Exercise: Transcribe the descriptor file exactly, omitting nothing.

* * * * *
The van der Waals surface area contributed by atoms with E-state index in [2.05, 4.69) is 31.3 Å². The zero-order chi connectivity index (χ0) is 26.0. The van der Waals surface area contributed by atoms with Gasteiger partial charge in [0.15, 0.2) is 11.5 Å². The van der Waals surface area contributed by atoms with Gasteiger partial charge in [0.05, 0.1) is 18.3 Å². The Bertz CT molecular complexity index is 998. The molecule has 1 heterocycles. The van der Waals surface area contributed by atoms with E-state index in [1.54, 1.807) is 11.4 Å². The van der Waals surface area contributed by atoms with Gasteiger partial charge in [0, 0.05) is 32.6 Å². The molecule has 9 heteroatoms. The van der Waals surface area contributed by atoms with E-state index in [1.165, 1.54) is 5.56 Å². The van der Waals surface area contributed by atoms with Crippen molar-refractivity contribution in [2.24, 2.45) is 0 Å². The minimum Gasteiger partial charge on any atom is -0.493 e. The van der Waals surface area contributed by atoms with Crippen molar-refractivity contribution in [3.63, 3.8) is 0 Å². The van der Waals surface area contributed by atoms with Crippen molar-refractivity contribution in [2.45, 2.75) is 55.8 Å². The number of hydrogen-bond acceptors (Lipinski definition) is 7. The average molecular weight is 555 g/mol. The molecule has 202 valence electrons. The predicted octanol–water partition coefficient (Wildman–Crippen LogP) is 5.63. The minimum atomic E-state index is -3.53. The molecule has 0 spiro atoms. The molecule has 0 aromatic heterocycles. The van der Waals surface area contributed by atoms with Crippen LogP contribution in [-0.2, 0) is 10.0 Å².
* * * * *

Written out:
The van der Waals surface area contributed by atoms with E-state index in [2.05, 4.69) is 31.3 Å². The zero-order chi connectivity index (χ0) is 26.0. The van der Waals surface area contributed by atoms with Gasteiger partial charge in [0.15, 0.2) is 11.5 Å². The van der Waals surface area contributed by atoms with Gasteiger partial charge in [0.05, 0.1) is 18.3 Å². The Bertz CT molecular complexity index is 998. The molecule has 1 heterocycles. The van der Waals surface area contributed by atoms with E-state index in [1.54, 1.807) is 11.4 Å². The van der Waals surface area contributed by atoms with Gasteiger partial charge in [0, 0.05) is 32.6 Å². The molecule has 9 heteroatoms. The van der Waals surface area contributed by atoms with E-state index in [1.165, 1.54) is 5.56 Å². The van der Waals surface area contributed by atoms with Crippen molar-refractivity contribution in [2.24, 2.45) is 0 Å². The minimum Gasteiger partial charge on any atom is -0.493 e. The van der Waals surface area contributed by atoms with Crippen molar-refractivity contribution in [3.63, 3.8) is 0 Å². The van der Waals surface area contributed by atoms with Crippen molar-refractivity contribution in [2.45, 2.75) is 55.8 Å². The number of hydrogen-bond acceptors (Lipinski definition) is 7. The average molecular weight is 555 g/mol. The molecule has 202 valence electrons. The predicted octanol–water partition coefficient (Wildman–Crippen LogP) is 5.63. The minimum atomic E-state index is -3.53. The molecule has 0 spiro atoms. The molecule has 0 aromatic heterocycles. The van der Waals surface area contributed by atoms with Crippen LogP contribution in [-0.2, 0) is 10.0 Å².